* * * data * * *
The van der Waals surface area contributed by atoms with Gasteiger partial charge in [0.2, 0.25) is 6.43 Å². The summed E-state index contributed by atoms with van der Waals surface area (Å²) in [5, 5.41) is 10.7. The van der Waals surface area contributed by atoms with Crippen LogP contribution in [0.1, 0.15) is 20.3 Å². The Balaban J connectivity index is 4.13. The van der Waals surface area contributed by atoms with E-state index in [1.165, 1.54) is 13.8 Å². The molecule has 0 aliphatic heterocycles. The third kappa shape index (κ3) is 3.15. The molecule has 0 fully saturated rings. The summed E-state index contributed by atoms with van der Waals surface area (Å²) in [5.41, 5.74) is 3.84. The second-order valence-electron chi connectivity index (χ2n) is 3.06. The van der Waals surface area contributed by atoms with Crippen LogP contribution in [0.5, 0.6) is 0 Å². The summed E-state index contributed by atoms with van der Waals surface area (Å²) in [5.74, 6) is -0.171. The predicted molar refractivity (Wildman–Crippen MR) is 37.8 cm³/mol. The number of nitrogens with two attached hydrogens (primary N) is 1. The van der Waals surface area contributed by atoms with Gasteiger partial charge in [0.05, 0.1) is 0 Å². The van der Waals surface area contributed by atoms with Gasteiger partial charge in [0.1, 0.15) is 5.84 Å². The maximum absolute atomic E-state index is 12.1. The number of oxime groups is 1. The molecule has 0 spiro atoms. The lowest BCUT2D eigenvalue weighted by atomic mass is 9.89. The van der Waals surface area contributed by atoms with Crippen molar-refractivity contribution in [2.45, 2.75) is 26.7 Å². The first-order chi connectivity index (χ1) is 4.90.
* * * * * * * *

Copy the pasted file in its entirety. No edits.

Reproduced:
The van der Waals surface area contributed by atoms with Gasteiger partial charge in [0.2, 0.25) is 6.43 Å². The summed E-state index contributed by atoms with van der Waals surface area (Å²) in [5, 5.41) is 10.7. The van der Waals surface area contributed by atoms with Crippen LogP contribution in [0.1, 0.15) is 20.3 Å². The Balaban J connectivity index is 4.13. The van der Waals surface area contributed by atoms with E-state index in [1.165, 1.54) is 13.8 Å². The molecule has 0 aliphatic heterocycles. The third kappa shape index (κ3) is 3.15. The molecule has 0 fully saturated rings. The summed E-state index contributed by atoms with van der Waals surface area (Å²) in [5.41, 5.74) is 3.84. The second-order valence-electron chi connectivity index (χ2n) is 3.06. The van der Waals surface area contributed by atoms with Crippen LogP contribution in [0.5, 0.6) is 0 Å². The summed E-state index contributed by atoms with van der Waals surface area (Å²) in [5.74, 6) is -0.171. The predicted molar refractivity (Wildman–Crippen MR) is 37.8 cm³/mol. The number of nitrogens with two attached hydrogens (primary N) is 1. The van der Waals surface area contributed by atoms with Gasteiger partial charge in [0.05, 0.1) is 0 Å². The van der Waals surface area contributed by atoms with Gasteiger partial charge in [0.1, 0.15) is 5.84 Å². The maximum absolute atomic E-state index is 12.1. The number of oxime groups is 1. The molecule has 0 spiro atoms. The lowest BCUT2D eigenvalue weighted by atomic mass is 9.89. The van der Waals surface area contributed by atoms with Crippen molar-refractivity contribution in [2.45, 2.75) is 26.7 Å². The first-order chi connectivity index (χ1) is 4.90.